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dc.contributor.authorvan Oostrom, Sandra H
dc.contributor.authorEngelfriet, Peter M
dc.contributor.authorVerschuren, W M Monique
dc.contributor.authorSchipper, Maarten
dc.contributor.authorWouters, Inge M
dc.contributor.authorBoezen, Marike
dc.contributor.authorSmit, Henriëtte A
dc.contributor.authorKerstjens, Huib A M
dc.contributor.authorPicavet, H Susan J
dc.date.accessioned2018-05-27T13:07:21Z
dc.date.available2018-05-27T13:07:21Z
dc.date.issued2018
dc.identifier.citationAging-related trajectories of lung function in the general population-The Doetinchem Cohort Study. 2018, 13 (5):e0197250 PLoS ONEen
dc.identifier.issn1932-6203
dc.identifier.pmid29768509
dc.identifier.doi10.1371/journal.pone.0197250
dc.identifier.urihttp://hdl.handle.net/10029/621952
dc.description.abstractThe objective of this study was to explore trajectories of lung function decline with age in the general population, and to study the effect of sociodemographic and life style related risk factors, in particular smoking and BMI. For this purpose, we used data from the Doetinchem Cohort Study (DCS) of men and women, selected randomly from the general population and aged 20-59 years at inclusion in 1987-1991, and followed until the present. Participants in the DCS are assessed every five years. Spirometry has been performed as part of this assessment from 1994 onwards. Participants were included in this study if spirometric measurement of FEV1, which in this study was the main parameter of interest, was acceptable and reproducible on at least one measurement round, leading to the inclusion of 5727 individuals (3008 females). Statistical analysis revealed three typical trajectories. The majority of participants followed a trajectory that closely adhered to the Global Lung Initiative Reference values (94.9% of men and 96.4% of women). Two other trajectories showed a more pronounced decline. Smoking and the presence of respiratory complaints were the best predictors of a trajectory with stronger decline. A greater BMI over the follow-up period was associated with a more unfavorable FEV1 course both in men (β = -0.027 (SD = 0.002); P < 0.001) and in women (β = -0.008 (SD = 0.001); P < 0.001). Smokers at baseline who quit the habit during follow-up, showed smaller decline in FEV1 in comparison to persistent smokers, independent of BMI change (In men β = -0.074 (SD = 0.020); P < 0.001. In women β = -0.277 (SD = 0.068); P < 0.001). In conclusion, three typical trajectories of age-related FEV1 decline could be distinguished. Change in the lifestyle related risk factors, BMI and smoking, significantly impact aging-related decline of lung function. Identifying deviant trajectories may help in early recognition of those at risk of a diagnosis of lung disease later in life.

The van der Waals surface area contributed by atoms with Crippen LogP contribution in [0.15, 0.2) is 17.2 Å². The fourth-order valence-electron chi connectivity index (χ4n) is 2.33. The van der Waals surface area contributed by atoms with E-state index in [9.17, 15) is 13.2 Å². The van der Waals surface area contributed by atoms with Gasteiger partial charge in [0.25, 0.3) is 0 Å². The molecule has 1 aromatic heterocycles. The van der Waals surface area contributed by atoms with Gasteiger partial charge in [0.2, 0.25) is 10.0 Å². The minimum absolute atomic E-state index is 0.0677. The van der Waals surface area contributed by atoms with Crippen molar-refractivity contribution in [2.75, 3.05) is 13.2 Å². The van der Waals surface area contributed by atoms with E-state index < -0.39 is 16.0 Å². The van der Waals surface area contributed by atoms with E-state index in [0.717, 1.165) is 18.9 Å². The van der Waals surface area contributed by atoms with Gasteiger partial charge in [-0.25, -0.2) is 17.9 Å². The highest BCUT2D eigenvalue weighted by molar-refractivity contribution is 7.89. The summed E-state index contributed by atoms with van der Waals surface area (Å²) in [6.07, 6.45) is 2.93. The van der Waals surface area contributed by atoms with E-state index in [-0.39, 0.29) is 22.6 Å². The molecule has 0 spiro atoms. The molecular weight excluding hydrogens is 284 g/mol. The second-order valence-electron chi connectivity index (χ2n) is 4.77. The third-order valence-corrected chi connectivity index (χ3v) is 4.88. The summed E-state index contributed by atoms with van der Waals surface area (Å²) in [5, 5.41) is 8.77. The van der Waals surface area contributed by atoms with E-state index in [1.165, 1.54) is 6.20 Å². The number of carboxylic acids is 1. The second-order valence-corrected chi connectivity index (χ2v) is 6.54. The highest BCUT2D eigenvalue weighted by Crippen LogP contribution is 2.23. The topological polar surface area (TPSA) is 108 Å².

dc.language.isoenen
dc.rightsArchived with thanks to PloS oneen
dc.rights.urihttp://creativecommons.org/licenses/by/4.0/*
dc.titleAging-related trajectories of lung function in the general population-The Doetinchem Cohort Study.en
dc.typeArticleen
dc.identifier.journalPlos One 2018; 13(5):e0197250en
refterms.dateFOA2018-12-18T14:26:45Z
html.description.abstractThe objective of this study was to explore trajectories of lung function decline with age in the general population, and to study the effect of sociodemographic and life style related risk factors, in particular smoking and BMI. For this purpose, we used data from the Doetinchem Cohort Study (DCS) of men and women, selected randomly from the general population and aged 20-59 years at inclusion in 1987-1991, and followed until the present. Participants in the DCS are assessed every five years. Spirometry has been performed as part of this assessment from 1994 onwards. Participants were included in this study if spirometric measurement of FEV1, which in this study was the main parameter of interest, was acceptable and reproducible on at least one measurement round, leading to the inclusion of 5727 individuals (3008 females). Statistical analysis revealed three typical trajectories. The majority of participants followed a trajectory that closely adhered to the Global Lung Initiative Reference values (94.9% of men and 96.4% of women). Two other trajectories showed a more pronounced decline. Smoking and the presence of respiratory complaints were the best predictors of a trajectory with stronger decline. A greater BMI over the follow-up period was associated with a more unfavorable FEV1 course both in men (β = -0.027 (SD = 0.002); P < 0.001) and in women (β = -0.008 (SD = 0.001); P < 0.001). Smokers at baseline who quit the habit during follow-up, showed smaller decline in FEV1 in comparison to persistent smokers, independent of BMI change (In men β = -0.074 (SD = 0.020); P < 0.001. In women β = -0.277 (SD = 0.068); P < 0.001). In conclusion, three typical trajectories of age-related FEV1 decline could be distinguished. Change in the lifestyle related risk factors, BMI and smoking, significantly impact aging-related decline of lung function. Identifying deviant trajectories may help in early recognition of those at risk of a diagnosis of lung disease later in life.


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